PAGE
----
This offseason was one where the Cleveland Cavaliers had to improve their shooting, and bring in more playable depth.
Cleveland’s most notable additions came by way of signing Georges Niang and acquiring Max Strus via sign-and-trade from the Miami Heat. The Cavs bringing back Caris LeVert and adding Ty Jerome could prove to be quality moves for the rotation as well, also.
Make no mistake, though, Cleveland needs the aforementioned Strus and Niang to be knockdown shooters for their group. That applies to both, but even more so Strus.
Strus’ three-point shooting is going to be his calling card, or at least that’s the expectation, at volume.
Granted, he was not quite as on the money last season for Miami, as his deep shooting clip was 35.0 percent, as compared to that being 41.0 percent in 2021-22. Still, given the nature of Strus’ attempts, and the off-ball impact he has, he at least could have his share of production looking onward for Cleveland.
To that point, in a recent piece, Bleacher Report’s Zach Buckley emphasized how Strus is clearly Cleveland’s best “new weapon.” Buckley did so for each NBA squad, and this was another reminder of how Cleveland is betting on Strus to make his presence felt in coming years in a big way.
The Cavs are going to have Strus firing away, and hopefully, that pays dividends for the overall group.
Strus was signed to a four-year, $62.3 million deal by the Cavs, which reinforced how they’ve been prioritizing shooting this offseason.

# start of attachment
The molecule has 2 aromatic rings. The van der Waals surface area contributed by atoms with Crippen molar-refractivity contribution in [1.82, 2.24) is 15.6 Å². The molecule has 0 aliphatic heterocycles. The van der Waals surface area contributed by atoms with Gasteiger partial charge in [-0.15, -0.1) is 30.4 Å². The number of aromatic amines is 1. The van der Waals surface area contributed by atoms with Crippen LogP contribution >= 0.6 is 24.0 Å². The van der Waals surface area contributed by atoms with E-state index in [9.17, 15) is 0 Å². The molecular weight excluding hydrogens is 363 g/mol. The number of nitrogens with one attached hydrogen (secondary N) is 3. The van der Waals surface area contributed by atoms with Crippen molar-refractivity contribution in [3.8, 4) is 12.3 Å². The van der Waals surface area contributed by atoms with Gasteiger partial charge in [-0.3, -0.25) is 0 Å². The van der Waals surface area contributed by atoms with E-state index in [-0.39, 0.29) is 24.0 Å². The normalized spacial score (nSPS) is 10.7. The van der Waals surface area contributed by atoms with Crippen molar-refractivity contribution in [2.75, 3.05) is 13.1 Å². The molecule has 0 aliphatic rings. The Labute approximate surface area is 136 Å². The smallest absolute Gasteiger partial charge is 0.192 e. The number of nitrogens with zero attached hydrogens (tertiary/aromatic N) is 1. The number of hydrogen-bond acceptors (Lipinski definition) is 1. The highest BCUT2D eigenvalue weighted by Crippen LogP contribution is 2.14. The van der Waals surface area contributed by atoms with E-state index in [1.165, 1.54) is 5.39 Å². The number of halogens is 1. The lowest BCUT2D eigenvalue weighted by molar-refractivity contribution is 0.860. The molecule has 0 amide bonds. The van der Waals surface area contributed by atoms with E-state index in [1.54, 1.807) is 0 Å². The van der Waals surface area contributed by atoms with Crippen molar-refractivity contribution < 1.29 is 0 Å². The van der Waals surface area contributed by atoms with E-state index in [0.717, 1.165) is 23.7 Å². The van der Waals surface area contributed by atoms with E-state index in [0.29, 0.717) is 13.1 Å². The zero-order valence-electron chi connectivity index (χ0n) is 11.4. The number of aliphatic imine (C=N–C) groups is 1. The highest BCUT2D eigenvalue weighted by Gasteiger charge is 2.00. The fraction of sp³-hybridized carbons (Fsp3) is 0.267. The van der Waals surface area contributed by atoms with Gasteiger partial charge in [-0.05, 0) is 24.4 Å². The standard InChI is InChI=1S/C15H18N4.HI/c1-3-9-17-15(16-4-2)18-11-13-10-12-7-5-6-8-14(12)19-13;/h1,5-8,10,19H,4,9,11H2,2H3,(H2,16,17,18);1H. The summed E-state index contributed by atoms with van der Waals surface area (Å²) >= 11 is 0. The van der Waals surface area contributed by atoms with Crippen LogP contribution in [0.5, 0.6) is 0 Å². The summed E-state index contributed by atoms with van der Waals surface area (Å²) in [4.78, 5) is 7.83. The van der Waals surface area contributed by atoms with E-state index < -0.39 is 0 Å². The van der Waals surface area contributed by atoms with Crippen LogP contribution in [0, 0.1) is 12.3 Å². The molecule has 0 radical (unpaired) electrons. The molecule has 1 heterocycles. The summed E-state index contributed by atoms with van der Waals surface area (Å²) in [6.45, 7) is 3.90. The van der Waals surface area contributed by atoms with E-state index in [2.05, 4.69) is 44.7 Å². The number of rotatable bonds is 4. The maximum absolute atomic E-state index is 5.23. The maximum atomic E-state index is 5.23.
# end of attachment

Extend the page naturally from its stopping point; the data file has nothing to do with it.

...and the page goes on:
He made 197 deep balls last season for the Heat, and the Cavaliers are hoping he’ll provide a notable shooting lift for them moving forward. It might not be a bargain deal in the short term, but if he can be a significant impact contributor as a catch-and-shoot player, that deal could be very reasonable, with future cap in mind.
Strus was brought in to open up room for the Cavaliers’ top options Donovan Mitchell, Darius Garland and Evan Mobley, and off the ball, his gravity helps with movement.
He’s assuredly not a player opposing defenses can leave open to rotate to drivers, however, Cleveland could really benefit from his ability to hit looks off handoffs, coming off pin downs and flares. Strus can cash deep balls as an active shooter in transition for teammates to go to as well, for what it’s worth.
It’s not a direct comparison, per se, but with his multifaceted shooting skill set, Strus could be Kyle Korver-esque for this iteration of the Cavaliers, the way Korver was in LeBron James’ second stint with Cleveland. Strus should be a prime target for a variety of feeds from Garland, Mitchell, Caris LeVert and feasibly Mobley from here, and the Cavaliers coaching staff has to maximize Strus.
It could take some time for Strus to get going and be acclimated to the Cavaliers, which is pretty natural, given the circumstances, and Cleveland having its offensive hierarchy.
That said, Strus’ play style should lend itself to meshing well within the Cavs’ framework, and playing off of Cleveland’s slashers and bigs, Strus should be able to get rolling.
He’ll have to prove it, and the Cavaliers will have to iron out things in the rotation, but one can clearly understand the Strus move.